The Paradox of Creativity

One of the biggest and most pervasive myths of creativity is that you must wait for it. That is, the age-old myth of having to wait for divine inspiration in order to create great art.

While, I agree, there are times where you need to let your ideas simmer or evolve a bit, that practice, in my experience, is a discipline that will have you barking up the wrong tree.

What is most pervasive about this myth is that you have given up control to something outside yourself. That some divine force (or the muse) comes to you when you least expect it. And to some degree, it does. But it arrives because of YOUR present engagement in the work and the letting go in order for your innate creativity to flow through you. It comes from inside out.

Where this goes wrong for many artists is that they are in “waiting mode” a lot of the time. Not really keeping their hands moving. That means just keep working. Being “in-the-now” when you are working. That is the only way creativity has ever worked. In the working. In the doing. Keeping your hands moving.

I used to do a lot of “thinking” about my work when I was producing a series of paintings. But after a while, it really got to be unproductive. Running to the studio when I received a flash of insight or just working when I felt like working. When the “feelings” were right.

Let me tell you – that is one of the most unproductive ways to structure your creativity. Doing it when you feel like it. Or when you’re in the mood. Not good – or productive. Contrary to what you might think, having a clearly defined and detailed structure to your creative activity actually gives you more freedom – not less. That’s the real paradox of creativity – the more structure, the better.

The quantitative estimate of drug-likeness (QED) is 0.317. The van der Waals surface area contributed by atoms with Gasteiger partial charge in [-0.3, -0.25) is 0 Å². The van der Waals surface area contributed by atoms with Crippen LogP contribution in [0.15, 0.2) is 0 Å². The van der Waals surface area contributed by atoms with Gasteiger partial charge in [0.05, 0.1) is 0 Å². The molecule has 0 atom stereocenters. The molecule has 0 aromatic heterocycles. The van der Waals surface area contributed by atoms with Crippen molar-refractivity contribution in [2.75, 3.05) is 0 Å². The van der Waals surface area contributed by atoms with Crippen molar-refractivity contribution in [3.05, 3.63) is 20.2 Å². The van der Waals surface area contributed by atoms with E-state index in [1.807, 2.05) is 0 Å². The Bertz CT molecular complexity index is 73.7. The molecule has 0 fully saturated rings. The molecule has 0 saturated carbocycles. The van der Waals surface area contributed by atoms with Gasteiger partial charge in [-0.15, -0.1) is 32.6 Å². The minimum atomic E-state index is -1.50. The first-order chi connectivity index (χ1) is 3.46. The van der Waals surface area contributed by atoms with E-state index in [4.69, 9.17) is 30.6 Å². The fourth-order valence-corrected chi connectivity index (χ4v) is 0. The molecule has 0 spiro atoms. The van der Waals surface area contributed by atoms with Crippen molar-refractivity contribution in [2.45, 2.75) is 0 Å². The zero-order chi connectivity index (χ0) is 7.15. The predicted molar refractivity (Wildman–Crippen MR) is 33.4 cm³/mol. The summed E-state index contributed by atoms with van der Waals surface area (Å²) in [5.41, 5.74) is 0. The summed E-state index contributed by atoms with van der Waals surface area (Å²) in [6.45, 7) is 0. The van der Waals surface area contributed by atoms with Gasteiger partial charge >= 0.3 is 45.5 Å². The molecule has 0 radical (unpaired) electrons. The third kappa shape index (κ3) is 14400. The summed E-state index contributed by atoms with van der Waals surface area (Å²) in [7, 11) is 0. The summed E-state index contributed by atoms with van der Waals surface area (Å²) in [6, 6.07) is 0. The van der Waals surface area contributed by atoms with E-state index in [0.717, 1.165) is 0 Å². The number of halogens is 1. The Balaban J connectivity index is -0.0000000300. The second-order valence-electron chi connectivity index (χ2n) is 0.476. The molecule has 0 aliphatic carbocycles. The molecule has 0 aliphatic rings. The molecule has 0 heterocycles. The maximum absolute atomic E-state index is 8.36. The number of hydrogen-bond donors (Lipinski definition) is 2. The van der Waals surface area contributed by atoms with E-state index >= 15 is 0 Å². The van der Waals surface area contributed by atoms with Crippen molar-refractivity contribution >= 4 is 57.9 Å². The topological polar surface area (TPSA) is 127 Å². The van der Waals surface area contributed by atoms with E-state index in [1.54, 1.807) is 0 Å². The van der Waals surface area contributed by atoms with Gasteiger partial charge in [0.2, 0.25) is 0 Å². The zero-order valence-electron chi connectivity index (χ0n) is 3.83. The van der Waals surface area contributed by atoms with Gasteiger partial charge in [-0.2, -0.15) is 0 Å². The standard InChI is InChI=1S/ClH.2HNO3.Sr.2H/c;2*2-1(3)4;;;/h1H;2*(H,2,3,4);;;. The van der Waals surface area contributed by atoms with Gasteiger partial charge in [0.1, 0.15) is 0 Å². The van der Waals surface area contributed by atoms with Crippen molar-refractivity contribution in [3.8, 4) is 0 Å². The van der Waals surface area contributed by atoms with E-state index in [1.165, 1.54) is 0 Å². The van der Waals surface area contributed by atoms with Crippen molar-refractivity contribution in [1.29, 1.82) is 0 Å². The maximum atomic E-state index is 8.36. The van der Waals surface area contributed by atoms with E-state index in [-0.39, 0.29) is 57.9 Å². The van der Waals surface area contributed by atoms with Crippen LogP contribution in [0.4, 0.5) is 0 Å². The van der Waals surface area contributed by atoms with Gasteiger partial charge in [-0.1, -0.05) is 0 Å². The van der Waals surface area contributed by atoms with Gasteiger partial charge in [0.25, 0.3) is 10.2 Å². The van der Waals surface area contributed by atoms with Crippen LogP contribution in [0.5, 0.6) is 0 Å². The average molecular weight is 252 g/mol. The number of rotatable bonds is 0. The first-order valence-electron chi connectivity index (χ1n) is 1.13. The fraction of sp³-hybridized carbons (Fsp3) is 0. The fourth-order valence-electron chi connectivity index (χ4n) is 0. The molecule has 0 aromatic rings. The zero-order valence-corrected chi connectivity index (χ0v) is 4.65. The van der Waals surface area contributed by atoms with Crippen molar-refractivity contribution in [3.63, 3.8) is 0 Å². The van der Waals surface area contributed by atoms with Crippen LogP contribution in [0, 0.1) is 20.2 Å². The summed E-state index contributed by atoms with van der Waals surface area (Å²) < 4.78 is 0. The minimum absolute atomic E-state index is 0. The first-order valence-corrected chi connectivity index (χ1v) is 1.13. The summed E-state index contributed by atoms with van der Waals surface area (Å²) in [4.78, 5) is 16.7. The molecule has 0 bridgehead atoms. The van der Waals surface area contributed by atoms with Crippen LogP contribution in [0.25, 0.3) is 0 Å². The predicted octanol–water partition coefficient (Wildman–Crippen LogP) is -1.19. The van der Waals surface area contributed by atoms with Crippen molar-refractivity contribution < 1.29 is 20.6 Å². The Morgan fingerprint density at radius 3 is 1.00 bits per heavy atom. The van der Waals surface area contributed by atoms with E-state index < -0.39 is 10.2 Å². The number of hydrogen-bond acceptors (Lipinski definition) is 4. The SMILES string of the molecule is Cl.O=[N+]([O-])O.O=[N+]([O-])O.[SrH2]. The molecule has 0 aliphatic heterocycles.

Because it allows to to work within a structure. I remember reading how the painter Ross Bleckner plans his creativity. He said it was just like punching a clock at a factory job. Punch the time clock at 8am, work till noon, have lunch, then punch out again at 5pm and your day is done. He said he does it in a religious way, almost never wavering from this discipline.

And, remember, it IS a discipline. A discipline meaning a practice. Something you do habitually – over and over again. I’ve noticed, working myself and with some of the most well-known contemporary artists today they have certain disciplines they practice as part of their working creative process.

I definitely recommend re-evaluating and/or re-thinking your creative process. How much do you plan your creative time? Are you religious about protecting it? are you susceptible to those “time-sucking” vampires who interrupt you time and time again? do you have a plan in place to avoid these interruptions?

Whenever you introduce a new discipline it’s always a good idea to have it written down on paper or saved as your screen saver or something that will trigger you to remember it. It will take time to “re-wire” into your current patterns. And cut yourself some slack. It takes time and attention to implement a new pattern. But the more successful patterns (or disciplines) you can implement the more and more successful you become. I guarantee it! (and can prove it)

A book I really like that not only shows a ton of very cool studios but also discusses (in interview form) how some very well-known artists work and plan their creative process is this book Inside the Painter’s Studiofound on Amazon. I highly recommend it.

I be discussing soon a number of other artist “disciplines” that other super successful artists use and that you can implement, too. Stay tuned.

Image above:
Ross Bleckner
“Falling Birds” 1994
Oil on linen, 96″ by 120″
Courtesy Mary Boone Gallery

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